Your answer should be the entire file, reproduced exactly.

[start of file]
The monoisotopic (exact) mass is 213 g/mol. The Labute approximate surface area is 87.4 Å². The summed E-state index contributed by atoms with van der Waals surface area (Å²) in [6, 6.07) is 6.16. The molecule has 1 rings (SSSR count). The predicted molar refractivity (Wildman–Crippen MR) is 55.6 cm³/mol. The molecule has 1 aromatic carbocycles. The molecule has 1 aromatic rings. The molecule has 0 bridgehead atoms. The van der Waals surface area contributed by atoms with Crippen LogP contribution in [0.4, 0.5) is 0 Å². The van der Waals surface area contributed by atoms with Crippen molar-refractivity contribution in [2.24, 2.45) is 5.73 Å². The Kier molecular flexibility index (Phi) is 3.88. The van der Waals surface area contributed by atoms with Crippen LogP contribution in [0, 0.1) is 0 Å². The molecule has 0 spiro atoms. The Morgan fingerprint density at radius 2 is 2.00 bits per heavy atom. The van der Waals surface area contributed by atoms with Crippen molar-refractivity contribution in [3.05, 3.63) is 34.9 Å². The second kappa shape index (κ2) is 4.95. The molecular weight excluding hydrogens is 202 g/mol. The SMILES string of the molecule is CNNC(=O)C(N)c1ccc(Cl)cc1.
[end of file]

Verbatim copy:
The monoisotopic (exact) mass is 213 g/mol. The Labute approximate surface area is 87.4 Å². The summed E-state index contributed by atoms with van der Waals surface area (Å²) in [6, 6.07) is 6.16. The molecule has 1 rings (SSSR count). The predicted molar refractivity (Wildman–Crippen MR) is 55.6 cm³/mol. The molecule has 1 aromatic carbocycles. The molecule has 1 aromatic rings. The molecule has 0 bridgehead atoms. The van der Waals surface area contributed by atoms with Crippen LogP contribution in [0.4, 0.5) is 0 Å². The van der Waals surface area contributed by atoms with Crippen molar-refractivity contribution in [2.24, 2.45) is 5.73 Å². The Kier molecular flexibility index (Phi) is 3.88. The van der Waals surface area contributed by atoms with Crippen LogP contribution in [0, 0.1) is 0 Å². The molecule has 0 spiro atoms. The Morgan fingerprint density at radius 2 is 2.00 bits per heavy atom. The van der Waals surface area contributed by atoms with Crippen molar-refractivity contribution in [3.05, 3.63) is 34.9 Å². The second kappa shape index (κ2) is 4.95. The molecular weight excluding hydrogens is 202 g/mol. The SMILES string of the molecule is CNNC(=O)C(N)c1ccc(Cl)cc1.